The Garden of Words focuses on “koi” or lonely sadness before the modern Western concept of “ai” love was imported. Koi is one of the traditional Japanese meanings for love and is exemplified by a person desiring a relationship out of loneliness or just feeling their emotions alone.
Shinkai has stated in interviews this “longing for someone in solitude” is a common emotion young people go through, and that the goal of The Garden of Words was to cheer those people up.
Most stories use the rain to capture the gloomy feelings of a character, but in The Garden of Words, Shinkai states that it is used as a shield by Takao and Yukari to briefly escape from reality.
Other environmental cues, like Yukari’s choice of beer, give hints that she is struggling to cope with society’s expectations as a 27-year-old.
“We’re all still just children at age 27,” Shinkai once said. One of the keys was to show that people don’t mature in the binary fashion set by society.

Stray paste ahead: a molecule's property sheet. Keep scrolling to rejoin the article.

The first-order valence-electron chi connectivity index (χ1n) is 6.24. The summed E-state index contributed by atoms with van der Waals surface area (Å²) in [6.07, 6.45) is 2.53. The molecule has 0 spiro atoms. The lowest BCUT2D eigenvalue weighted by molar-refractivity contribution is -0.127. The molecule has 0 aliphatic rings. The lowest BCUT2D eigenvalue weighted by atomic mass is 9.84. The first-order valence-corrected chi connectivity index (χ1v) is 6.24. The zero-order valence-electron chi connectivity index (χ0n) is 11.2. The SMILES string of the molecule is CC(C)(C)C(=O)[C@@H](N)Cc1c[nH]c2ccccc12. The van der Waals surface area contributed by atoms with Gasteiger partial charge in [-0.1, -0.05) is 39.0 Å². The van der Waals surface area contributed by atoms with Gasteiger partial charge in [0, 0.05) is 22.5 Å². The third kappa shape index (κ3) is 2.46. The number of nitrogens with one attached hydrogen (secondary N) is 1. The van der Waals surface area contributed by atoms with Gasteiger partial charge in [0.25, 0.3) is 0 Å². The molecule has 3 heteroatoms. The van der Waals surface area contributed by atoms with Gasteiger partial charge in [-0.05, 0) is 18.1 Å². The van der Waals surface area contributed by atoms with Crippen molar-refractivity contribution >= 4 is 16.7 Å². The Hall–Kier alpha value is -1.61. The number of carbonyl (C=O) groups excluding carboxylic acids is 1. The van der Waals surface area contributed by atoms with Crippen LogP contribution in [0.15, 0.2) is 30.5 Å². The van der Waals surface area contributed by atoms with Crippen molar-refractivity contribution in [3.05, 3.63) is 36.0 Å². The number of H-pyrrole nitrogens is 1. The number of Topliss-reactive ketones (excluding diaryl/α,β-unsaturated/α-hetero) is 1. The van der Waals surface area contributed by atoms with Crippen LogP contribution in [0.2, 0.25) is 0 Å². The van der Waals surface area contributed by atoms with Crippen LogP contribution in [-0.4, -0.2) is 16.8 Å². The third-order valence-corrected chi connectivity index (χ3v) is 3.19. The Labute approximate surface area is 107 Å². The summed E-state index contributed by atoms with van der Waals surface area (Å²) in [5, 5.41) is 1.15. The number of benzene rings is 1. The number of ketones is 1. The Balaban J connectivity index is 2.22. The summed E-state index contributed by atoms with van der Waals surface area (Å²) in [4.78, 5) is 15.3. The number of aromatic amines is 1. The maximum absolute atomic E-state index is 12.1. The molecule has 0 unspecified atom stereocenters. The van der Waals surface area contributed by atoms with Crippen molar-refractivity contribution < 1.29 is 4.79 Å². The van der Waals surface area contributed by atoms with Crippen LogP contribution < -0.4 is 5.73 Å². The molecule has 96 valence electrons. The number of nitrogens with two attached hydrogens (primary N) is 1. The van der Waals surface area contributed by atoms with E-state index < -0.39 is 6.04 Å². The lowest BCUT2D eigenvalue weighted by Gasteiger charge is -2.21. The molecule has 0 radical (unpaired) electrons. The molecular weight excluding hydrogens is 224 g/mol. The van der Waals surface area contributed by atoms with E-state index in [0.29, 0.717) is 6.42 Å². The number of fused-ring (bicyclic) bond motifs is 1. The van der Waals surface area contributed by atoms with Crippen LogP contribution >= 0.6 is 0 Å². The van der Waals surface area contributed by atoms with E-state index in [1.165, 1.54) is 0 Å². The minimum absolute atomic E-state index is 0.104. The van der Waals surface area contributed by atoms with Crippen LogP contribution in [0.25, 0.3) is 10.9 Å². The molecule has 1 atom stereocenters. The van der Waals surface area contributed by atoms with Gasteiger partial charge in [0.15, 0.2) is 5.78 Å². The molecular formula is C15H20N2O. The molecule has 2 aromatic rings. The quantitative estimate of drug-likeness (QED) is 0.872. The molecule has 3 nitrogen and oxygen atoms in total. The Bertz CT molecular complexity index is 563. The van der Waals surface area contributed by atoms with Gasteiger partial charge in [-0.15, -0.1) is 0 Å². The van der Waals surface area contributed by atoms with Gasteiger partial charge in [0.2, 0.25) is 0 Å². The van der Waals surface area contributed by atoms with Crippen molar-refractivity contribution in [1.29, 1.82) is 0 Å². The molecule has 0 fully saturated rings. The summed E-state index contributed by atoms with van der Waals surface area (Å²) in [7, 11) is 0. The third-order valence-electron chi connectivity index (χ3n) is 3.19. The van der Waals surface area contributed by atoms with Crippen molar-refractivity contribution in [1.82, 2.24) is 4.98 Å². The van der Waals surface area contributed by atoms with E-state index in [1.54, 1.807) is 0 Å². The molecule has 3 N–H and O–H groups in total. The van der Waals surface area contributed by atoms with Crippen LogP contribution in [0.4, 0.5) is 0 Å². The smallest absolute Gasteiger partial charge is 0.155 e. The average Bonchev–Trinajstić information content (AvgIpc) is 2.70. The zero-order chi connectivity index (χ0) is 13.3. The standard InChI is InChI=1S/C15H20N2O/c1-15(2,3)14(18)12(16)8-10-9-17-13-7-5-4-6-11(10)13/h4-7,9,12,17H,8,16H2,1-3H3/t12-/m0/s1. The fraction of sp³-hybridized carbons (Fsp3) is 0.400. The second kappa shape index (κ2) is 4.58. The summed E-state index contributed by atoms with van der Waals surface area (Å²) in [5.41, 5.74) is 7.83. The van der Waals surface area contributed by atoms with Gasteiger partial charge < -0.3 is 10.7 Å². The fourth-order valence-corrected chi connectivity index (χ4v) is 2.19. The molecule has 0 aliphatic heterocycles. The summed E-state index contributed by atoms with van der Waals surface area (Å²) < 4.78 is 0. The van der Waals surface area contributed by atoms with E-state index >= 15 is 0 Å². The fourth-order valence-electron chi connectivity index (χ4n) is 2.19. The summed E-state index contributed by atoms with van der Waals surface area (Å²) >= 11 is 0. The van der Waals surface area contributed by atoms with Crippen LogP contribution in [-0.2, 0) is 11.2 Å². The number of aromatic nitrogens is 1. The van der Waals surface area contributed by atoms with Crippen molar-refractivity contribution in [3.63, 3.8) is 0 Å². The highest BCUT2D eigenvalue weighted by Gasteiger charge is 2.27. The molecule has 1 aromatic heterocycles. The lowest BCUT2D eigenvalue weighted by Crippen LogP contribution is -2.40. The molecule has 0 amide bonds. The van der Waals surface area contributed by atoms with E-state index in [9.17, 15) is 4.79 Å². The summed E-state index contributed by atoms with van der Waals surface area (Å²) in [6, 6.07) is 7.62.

Despite the main characters’ 12 year age gap, Shinkai felt that it’s important to highlight that the emotions of doubt, uncertainty, and loneliness are not exclusive to teenagers.
The melancholic uncertainty is intensified not just by the film’s use of rain, but also the use of vibrant and deep blues and greens in the color design.
Shinkai took inspiration from his own failed romances to capture the characters’ hesitation to admit their feelings.
However, the movie doesn’t end on a soul-crushingly somber note.
In the end, the core themes and characters of The Garden of Words echo Shinkai’s words of “don’t treat loneliness as something that must be fixed.”